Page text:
Intended for healthcare professionals

Research Article

Obstetric importance, diagnosis, and management of fetal tachycardias.

British Medical Journal 1988; 297 doi: (Published 09 July 1988) Cite this as: British Medical Journal 1988;297:107
  1. D. J. Maxwell,
  2. D. C. Crawford,
  3. P. V. Curry,
  4. M. J. Tynan,
  5. L. D. Allan
  1. Department of Perinatal Cardiology, Guy's Hospital, London.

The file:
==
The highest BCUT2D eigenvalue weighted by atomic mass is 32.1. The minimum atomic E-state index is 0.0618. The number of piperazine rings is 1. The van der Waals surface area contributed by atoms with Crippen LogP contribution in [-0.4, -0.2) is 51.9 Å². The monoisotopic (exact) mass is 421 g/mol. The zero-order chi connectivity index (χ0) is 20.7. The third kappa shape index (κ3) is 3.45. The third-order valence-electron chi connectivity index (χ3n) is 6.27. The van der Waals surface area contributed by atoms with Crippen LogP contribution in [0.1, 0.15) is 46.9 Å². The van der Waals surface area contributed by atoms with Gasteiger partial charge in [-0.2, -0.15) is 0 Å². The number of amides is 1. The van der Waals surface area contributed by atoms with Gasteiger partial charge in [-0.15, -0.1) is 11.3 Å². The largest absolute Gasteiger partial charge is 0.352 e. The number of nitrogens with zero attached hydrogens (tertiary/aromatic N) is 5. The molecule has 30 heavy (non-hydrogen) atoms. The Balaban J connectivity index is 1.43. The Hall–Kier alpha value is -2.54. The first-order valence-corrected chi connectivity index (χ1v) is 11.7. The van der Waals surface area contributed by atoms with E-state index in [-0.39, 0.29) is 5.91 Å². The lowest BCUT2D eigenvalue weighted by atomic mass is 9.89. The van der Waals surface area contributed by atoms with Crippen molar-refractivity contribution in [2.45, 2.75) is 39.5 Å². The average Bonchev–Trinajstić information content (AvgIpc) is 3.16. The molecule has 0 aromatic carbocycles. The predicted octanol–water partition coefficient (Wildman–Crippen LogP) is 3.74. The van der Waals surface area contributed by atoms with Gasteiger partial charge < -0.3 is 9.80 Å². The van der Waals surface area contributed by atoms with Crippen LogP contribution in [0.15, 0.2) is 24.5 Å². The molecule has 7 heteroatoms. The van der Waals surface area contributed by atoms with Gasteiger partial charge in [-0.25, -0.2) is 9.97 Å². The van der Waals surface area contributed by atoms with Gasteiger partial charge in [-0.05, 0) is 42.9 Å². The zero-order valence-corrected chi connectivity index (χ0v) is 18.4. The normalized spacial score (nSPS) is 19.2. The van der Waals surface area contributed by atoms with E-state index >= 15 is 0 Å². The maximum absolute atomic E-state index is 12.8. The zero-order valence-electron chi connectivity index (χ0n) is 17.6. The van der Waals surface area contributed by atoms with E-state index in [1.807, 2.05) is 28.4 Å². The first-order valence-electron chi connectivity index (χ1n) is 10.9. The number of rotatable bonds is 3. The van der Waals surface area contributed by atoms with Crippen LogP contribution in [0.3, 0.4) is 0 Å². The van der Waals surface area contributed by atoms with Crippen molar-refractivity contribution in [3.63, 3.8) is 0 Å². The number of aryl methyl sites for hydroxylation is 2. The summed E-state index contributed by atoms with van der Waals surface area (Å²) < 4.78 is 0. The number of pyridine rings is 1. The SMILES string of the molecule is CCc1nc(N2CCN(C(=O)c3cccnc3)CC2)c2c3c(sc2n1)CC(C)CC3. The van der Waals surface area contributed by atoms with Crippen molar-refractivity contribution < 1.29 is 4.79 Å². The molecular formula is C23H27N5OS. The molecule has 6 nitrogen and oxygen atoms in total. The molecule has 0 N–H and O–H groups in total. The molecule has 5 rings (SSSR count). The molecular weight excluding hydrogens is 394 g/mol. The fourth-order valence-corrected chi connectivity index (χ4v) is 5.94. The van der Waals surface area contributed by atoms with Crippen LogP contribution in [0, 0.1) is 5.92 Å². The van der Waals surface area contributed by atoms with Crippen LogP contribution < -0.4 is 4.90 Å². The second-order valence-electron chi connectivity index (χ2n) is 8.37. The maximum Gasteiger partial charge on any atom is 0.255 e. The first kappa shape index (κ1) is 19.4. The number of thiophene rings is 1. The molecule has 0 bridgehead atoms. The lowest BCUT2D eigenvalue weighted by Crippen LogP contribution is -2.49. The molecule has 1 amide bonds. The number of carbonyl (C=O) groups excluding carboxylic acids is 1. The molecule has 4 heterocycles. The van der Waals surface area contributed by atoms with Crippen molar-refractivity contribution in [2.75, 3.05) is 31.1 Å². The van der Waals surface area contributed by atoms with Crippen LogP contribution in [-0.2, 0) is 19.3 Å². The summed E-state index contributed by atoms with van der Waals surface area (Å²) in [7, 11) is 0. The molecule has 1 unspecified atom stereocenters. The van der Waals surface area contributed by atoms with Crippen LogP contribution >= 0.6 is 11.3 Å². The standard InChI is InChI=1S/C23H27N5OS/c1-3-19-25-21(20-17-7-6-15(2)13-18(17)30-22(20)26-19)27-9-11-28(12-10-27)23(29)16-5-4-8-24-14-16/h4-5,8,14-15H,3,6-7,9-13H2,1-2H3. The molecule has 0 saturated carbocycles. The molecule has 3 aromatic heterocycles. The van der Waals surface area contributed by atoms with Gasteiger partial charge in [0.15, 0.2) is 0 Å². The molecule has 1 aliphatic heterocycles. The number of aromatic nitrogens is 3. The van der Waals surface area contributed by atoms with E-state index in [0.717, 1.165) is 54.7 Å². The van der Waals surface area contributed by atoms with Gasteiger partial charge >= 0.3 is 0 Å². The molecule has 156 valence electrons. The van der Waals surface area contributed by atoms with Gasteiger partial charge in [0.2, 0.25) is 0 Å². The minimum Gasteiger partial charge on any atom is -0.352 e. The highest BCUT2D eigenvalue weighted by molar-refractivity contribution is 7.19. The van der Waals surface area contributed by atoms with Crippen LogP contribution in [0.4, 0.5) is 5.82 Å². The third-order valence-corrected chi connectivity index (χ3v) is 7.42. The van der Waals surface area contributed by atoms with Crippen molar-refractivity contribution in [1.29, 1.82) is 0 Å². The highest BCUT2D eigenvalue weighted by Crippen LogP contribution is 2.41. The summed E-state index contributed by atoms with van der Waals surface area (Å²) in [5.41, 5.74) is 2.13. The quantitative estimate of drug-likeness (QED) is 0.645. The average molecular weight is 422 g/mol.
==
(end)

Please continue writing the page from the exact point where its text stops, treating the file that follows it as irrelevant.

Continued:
During 1980-7, 23 pregnancies of 22-38 weeks' duration were investigated for fetal tachycardia. Twelve were cases of supraventricular tachycardia, eight of atrial flutter, and three cases in which the rhythm varied between supraventricular tachycardia and atrial flutter. In 11 cases the fetus had developed non-immune fetal hydrops before referral; 12 cases were non-hydropic at referral but one of this group of fetuses became hydropic during treatment. No relation was found between the rate or type of arrhythmia and the presence or absence of intrauterine heart failure. One non-hydropic infant was delivered electively prematurely. Maternal antiarrhythmic treatment was instituted in the remaining 22 cases. Conversion of the arrhythmia was achieved with digoxin alone in five cases and with a combination of digoxin and verapamil in nine. Control of the arrhythmia was achieved in seven of the 10 non-hydropic fetuses, and all were delivered at term with no deaths. Of the 12 hydropic fetuses, control was achieved in seven. Only three of the hydropic fetuses were delivered close to term. There were two deaths, both in the hydropic group. Of the whole group, five neonates suffered severe complications of prematurity. In this series the main benefit of treatment appeared to be in prolonging gestation of those hydropic fetuses in which conversion was achieved.